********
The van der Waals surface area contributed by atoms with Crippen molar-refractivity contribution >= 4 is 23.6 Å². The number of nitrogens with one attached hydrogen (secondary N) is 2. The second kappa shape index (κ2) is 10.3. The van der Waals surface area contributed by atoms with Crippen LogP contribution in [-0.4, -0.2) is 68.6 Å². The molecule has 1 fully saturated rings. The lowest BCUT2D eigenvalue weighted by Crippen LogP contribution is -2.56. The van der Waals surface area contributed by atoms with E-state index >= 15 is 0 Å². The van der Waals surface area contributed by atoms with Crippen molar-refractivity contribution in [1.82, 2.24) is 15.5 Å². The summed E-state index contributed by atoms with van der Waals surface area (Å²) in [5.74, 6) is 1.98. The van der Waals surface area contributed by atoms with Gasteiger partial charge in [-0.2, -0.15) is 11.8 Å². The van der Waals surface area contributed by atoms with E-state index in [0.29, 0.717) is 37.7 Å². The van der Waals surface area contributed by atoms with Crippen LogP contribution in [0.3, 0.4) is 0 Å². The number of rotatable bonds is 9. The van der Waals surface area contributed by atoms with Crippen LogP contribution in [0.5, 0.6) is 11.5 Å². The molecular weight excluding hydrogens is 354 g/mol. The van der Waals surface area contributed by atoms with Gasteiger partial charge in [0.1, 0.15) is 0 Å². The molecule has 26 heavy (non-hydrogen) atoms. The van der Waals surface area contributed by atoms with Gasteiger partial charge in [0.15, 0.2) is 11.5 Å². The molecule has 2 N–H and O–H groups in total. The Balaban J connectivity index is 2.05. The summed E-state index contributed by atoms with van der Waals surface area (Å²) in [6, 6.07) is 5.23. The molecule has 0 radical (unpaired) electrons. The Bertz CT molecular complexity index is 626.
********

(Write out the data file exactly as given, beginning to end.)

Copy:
The van der Waals surface area contributed by atoms with Crippen molar-refractivity contribution >= 4 is 23.6 Å². The number of nitrogens with one attached hydrogen (secondary N) is 2. The second kappa shape index (κ2) is 10.3. The van der Waals surface area contributed by atoms with Crippen LogP contribution in [-0.4, -0.2) is 68.6 Å². The molecule has 1 fully saturated rings. The lowest BCUT2D eigenvalue weighted by Crippen LogP contribution is -2.56. The van der Waals surface area contributed by atoms with E-state index >= 15 is 0 Å². The van der Waals surface area contributed by atoms with Crippen molar-refractivity contribution in [1.82, 2.24) is 15.5 Å². The summed E-state index contributed by atoms with van der Waals surface area (Å²) in [5.74, 6) is 1.98. The van der Waals surface area contributed by atoms with Gasteiger partial charge in [-0.2, -0.15) is 11.8 Å². The van der Waals surface area contributed by atoms with E-state index in [0.29, 0.717) is 37.7 Å². The van der Waals surface area contributed by atoms with Crippen LogP contribution in [0.3, 0.4) is 0 Å². The number of rotatable bonds is 9. The van der Waals surface area contributed by atoms with Crippen LogP contribution in [0.5, 0.6) is 11.5 Å². The molecular weight excluding hydrogens is 354 g/mol. The van der Waals surface area contributed by atoms with Gasteiger partial charge in [0.1, 0.15) is 0 Å². The molecule has 26 heavy (non-hydrogen) atoms. The van der Waals surface area contributed by atoms with Gasteiger partial charge in [0.15, 0.2) is 11.5 Å². The molecule has 2 N–H and O–H groups in total. The Balaban J connectivity index is 2.05. The summed E-state index contributed by atoms with van der Waals surface area (Å²) in [6, 6.07) is 5.23. The molecule has 0 radical (unpaired) electrons. The Bertz CT molecular complexity index is 626.